Hollywood heartthrob of the 1950s Tony Curtis died last night at the age of 85. The actor was at his Las Vegas area home when he suffered cardiac arrest and was pronounced dead upon arrival of Emergency Medical responders. Curtis leaves six children including actress Jamie Lee Curtis, current wife Jill Vandenberg Curtis, and five ex-wives.
Tony Curtis was born Bernard Schwartz , the son of immigrant parents who was raised in poverty and spent time in foster care and at an orphanage. He joined the military and was later discharged so he could join acting school, where he got his start performing in stage productions. He showed immediate promise and was offered the opportunity to meet famed producer David O. Selznick who offered him a 7-year contract with Universal. He then changed his name to “Tony Curtis” and began his film career with several small roles in the late 1940s before accepting a part in the bid-budget film Winchester ’73.
Throughout his career Tony Curtis always searched for films of various tones and with some type of political message. He first achieved major acclaim for playing a press agent named Sidney Falco in The Sweet Smell of Success and the following year he received an Oscar nomination for his leading role in Stanley Kramer’s The Defiant Ones. Other credits include Stanley Kubrick’s Spartacus, Billy Wilder’s Some Like It Hot, David Miller’s Captain Newman, MD, and Blake Edwards’ Operation Petticoat. Altogether his film credits include over 100 titles as well as numerous television and stage credits.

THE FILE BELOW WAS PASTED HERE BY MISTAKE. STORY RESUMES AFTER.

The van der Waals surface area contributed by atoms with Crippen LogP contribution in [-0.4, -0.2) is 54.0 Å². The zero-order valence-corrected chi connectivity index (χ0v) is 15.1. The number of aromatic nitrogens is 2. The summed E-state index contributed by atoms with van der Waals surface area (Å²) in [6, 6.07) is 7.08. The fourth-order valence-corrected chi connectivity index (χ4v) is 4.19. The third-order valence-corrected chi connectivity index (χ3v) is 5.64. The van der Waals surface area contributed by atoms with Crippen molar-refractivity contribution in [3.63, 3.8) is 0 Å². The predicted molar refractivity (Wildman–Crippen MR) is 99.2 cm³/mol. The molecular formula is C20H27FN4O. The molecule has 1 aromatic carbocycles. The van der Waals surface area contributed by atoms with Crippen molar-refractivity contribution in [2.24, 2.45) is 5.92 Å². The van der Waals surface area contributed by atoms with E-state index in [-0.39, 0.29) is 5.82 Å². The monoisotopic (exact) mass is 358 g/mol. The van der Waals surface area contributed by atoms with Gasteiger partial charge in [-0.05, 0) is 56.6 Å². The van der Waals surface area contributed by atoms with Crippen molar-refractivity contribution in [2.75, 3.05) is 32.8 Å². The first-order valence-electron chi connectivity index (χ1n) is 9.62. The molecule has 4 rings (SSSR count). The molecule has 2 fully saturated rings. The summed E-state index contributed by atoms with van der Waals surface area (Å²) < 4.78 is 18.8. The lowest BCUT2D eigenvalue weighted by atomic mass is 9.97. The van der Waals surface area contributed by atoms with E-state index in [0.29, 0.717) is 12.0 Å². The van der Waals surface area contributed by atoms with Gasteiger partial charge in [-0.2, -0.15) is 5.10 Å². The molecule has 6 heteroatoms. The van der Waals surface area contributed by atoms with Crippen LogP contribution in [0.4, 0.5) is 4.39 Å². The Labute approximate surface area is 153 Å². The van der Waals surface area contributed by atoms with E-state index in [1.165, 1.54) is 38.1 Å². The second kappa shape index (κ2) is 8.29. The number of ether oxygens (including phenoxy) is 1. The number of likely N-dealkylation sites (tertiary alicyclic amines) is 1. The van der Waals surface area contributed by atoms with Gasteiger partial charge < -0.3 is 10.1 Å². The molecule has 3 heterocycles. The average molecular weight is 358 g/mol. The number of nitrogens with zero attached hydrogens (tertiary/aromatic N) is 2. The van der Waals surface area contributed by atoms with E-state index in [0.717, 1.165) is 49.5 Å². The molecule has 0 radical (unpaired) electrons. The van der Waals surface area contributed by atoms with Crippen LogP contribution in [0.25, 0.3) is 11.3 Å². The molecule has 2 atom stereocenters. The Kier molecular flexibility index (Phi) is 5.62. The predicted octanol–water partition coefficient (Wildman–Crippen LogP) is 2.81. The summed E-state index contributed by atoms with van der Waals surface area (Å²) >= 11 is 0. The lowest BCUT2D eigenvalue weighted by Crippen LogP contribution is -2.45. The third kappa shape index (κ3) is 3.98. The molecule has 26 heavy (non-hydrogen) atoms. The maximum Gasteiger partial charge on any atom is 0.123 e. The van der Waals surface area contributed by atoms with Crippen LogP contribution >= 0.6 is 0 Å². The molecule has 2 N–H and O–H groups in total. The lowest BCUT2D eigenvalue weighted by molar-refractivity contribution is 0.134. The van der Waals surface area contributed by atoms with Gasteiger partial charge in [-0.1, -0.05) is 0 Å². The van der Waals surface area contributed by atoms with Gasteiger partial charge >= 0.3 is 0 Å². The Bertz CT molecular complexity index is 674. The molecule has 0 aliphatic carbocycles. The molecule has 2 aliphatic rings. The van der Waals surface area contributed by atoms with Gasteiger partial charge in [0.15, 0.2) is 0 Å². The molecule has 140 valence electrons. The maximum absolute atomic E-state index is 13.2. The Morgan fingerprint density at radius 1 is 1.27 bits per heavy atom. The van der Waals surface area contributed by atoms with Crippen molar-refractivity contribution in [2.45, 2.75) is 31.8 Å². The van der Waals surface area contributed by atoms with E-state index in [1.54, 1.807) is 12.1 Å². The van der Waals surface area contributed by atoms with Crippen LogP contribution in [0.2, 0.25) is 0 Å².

My favorite Tony Curtis moment is in Billy Wilder’s cross-dressing comedy Some Like It Hot, where he plays the cocky Joe alongside Jack Lemmon’s neurotic Jerry. In the movie Curtis’ character really is deplorable, using his female alter-ego to spy on the woman he wants to sleep with in order to create a second alter-ego who characterizes her ideal man. However, Curtis has such an undeniable charm and he dropped the tough guy outer shell just long enough to gain the audiences complete sympathy. His husky attempt at a feminine voice makes every line of dialogue he delivers in drag sound absolutely hilarious and his timing was impeccable. Curtis perfectly balances Jack Lemmon whose style was more eccentric and externalized with a calm coolness that makes his scenes marvelously entertaining.
The only other film that I’ve seen Tony Curtis in is Stanley Kubrick’s Spartacus, where he plays the young manservant to Laurence Olivier in a very small part. Even though Curtis probably only has about 5 lines in the entire film, his segments with Olivier make for some of the most fascinating of the entire film as the two characters’ deadlocked gazes drip with homo-eroticism. Curtis was so convincing in that role that when I first saw the movie I thought he was gay in real life.
As Andrew R. pointed out, this is the fifth Oscar nominee we have lost this week with the deaths of Gloria Stuart, Sally Menke, Arthur Penn, Joe Mantell, and now Tony Curtis. Share your favorite moment from the legend that was Tony Curtis in the comments.